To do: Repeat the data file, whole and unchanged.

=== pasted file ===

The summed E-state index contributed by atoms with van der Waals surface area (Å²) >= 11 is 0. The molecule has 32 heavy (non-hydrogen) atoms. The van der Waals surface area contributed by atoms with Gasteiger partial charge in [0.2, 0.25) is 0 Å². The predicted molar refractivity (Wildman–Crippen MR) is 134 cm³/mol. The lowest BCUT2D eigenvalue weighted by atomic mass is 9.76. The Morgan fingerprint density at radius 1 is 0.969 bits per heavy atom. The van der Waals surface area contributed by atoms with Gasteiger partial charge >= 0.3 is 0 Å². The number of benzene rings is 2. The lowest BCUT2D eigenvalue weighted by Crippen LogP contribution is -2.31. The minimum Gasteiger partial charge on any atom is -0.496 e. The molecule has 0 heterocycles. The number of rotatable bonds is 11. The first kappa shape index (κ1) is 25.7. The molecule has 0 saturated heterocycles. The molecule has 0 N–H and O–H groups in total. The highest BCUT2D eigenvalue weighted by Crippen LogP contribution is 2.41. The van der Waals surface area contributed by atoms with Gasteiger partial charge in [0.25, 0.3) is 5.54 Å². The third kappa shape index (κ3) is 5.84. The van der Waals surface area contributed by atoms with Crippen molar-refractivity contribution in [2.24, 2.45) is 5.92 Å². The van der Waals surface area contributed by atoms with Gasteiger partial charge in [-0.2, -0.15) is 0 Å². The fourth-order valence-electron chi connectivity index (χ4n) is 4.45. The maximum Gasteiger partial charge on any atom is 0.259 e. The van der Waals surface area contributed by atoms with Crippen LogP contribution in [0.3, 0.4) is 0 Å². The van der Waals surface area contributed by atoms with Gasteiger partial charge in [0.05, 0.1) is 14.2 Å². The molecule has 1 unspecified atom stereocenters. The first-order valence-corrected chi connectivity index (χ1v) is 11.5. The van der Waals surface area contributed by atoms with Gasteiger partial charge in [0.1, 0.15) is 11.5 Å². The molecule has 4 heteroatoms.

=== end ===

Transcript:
The summed E-state index contributed by atoms with van der Waals surface area (Å²) >= 11 is 0. The molecule has 32 heavy (non-hydrogen) atoms. The van der Waals surface area contributed by atoms with Gasteiger partial charge in [0.2, 0.25) is 0 Å². The predicted molar refractivity (Wildman–Crippen MR) is 134 cm³/mol. The lowest BCUT2D eigenvalue weighted by atomic mass is 9.76. The Morgan fingerprint density at radius 1 is 0.969 bits per heavy atom. The van der Waals surface area contributed by atoms with Gasteiger partial charge >= 0.3 is 0 Å². The number of benzene rings is 2. The lowest BCUT2D eigenvalue weighted by Crippen LogP contribution is -2.31. The minimum Gasteiger partial charge on any atom is -0.496 e. The molecule has 0 heterocycles. The number of rotatable bonds is 11. The first kappa shape index (κ1) is 25.7. The molecule has 0 saturated heterocycles. The molecule has 0 N–H and O–H groups in total. The highest BCUT2D eigenvalue weighted by Crippen LogP contribution is 2.41. The van der Waals surface area contributed by atoms with Gasteiger partial charge in [0.25, 0.3) is 5.54 Å². The third kappa shape index (κ3) is 5.84. The van der Waals surface area contributed by atoms with Crippen molar-refractivity contribution in [2.24, 2.45) is 5.92 Å². The van der Waals surface area contributed by atoms with Gasteiger partial charge in [-0.2, -0.15) is 0 Å². The fourth-order valence-electron chi connectivity index (χ4n) is 4.45. The maximum Gasteiger partial charge on any atom is 0.259 e. The van der Waals surface area contributed by atoms with Crippen LogP contribution in [0.3, 0.4) is 0 Å². The van der Waals surface area contributed by atoms with Gasteiger partial charge in [0.05, 0.1) is 14.2 Å². The molecule has 1 unspecified atom stereocenters. The first-order valence-corrected chi connectivity index (χ1v) is 11.5. The van der Waals surface area contributed by atoms with Gasteiger partial charge in [0.1, 0.15) is 11.5 Å². The molecule has 4 heteroatoms.